Slaine

A World with No Skies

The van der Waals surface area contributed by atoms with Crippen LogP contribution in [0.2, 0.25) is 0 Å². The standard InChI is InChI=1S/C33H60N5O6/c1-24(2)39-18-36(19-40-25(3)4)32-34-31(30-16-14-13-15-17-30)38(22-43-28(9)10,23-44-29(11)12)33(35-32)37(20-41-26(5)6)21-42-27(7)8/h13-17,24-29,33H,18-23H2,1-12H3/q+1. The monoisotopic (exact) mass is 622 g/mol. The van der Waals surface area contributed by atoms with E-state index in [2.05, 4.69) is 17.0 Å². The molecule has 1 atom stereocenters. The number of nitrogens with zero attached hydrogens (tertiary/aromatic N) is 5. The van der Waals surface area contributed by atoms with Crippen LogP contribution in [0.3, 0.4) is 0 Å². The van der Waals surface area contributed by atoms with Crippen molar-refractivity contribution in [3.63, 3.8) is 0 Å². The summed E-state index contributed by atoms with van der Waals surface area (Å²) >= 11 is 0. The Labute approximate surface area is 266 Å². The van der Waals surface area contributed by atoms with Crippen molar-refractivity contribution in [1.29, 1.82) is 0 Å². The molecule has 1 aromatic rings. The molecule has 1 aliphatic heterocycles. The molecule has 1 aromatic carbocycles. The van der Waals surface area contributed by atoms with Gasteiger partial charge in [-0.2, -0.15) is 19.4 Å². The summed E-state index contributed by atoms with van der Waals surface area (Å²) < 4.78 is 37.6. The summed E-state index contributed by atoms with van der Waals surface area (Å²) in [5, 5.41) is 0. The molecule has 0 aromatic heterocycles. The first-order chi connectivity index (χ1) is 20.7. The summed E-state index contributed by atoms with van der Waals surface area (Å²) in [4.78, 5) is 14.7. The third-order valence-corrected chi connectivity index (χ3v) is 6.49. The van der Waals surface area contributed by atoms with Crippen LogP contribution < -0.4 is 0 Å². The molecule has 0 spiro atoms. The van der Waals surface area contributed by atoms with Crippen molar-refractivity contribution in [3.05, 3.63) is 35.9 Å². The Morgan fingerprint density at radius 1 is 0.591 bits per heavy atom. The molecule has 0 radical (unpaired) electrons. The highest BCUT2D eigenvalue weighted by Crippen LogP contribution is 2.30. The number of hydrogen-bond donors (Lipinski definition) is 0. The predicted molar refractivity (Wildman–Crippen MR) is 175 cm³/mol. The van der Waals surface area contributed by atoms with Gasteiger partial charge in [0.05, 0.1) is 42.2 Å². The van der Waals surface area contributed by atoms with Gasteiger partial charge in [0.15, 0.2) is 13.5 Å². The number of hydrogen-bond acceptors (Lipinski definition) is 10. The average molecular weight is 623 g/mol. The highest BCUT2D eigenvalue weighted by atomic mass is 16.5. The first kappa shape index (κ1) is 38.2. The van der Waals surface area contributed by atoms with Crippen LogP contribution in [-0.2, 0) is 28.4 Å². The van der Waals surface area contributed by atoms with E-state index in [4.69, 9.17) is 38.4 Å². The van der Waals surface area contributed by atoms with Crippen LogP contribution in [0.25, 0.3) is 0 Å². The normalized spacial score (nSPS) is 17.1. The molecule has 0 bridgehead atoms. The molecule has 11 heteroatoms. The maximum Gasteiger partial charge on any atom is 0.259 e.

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Never let it be said that George Carroll, Jr., aka Slaine, is afraid of provocative album titles. In the mid-2000s, the Boston native attracted some regional attention in the East Coast hip-hop underground with his self-released mixtapes The White Man Is the Devil, Vol. 1 and The White Man Is the Devil, Vol. 2: Citizen Caine. But those titles were obviously ironic, because Slaine himself is white (Irish-American, to be specific), and the handful of people who took offense were mostly Five Percenter and New Black Panther types who picked up on the irony and felt that a white rapper was making fun of their black separatist ideology (besides, the "white man" he was actually referring to was cocaine -- not a race of people). However, Slaine's mixtapes were quite underground, and it wasn't until he rapped with Special Teamz and, in 2009, La Coka Nostra that he started receiving any significant attention on a national level. The less provocatively titled A World with No Skies is Slaine's first full-length solo album since joining forces with La Coka Nostra; it is also a demonstration of the fact that Slaine doesn't need shock value or gimmicks to maintain one's attention. He is a talented, skillful MC, if a less-than-groundbreaking one, and it is evident that substance is as important to him as style. Slaine doesn't inundate listeners with a bunch of hedonistic, cartoonishly decadent lyrics about "getting crunk in the club" or how much hard liquor a groupie in daisy dukes or booty shorts consumed before she stumbled onto the dancefloor; instead, he keeps it street (although not gangsta) and spends most of this 2010 effort rapping about either urban crime, poverty, and violence, or his battles with his emotional demons. A World with No Skies thrives on social commentary as well as painfully honest introspection; like a long list of rappers ranging from Eminem to the late 2Pac Shakur, Slaine isn't afraid to look in the mirror and describe his demons in elaborate detail. Again, Slaine's examination of urban decay and urban mayhem is hardly groundbreaking for hip-hop; this 63-minute CD comes no less than 28 years after Grandmaster Flash & the Furious Five's "The Message" -- and one of the tunes briefly references that seminal 1982 classic. But the fact that A World with No Skies is derivative doesn't mean that it isn't engaging; this is a solid outing from the Irish-American MC.

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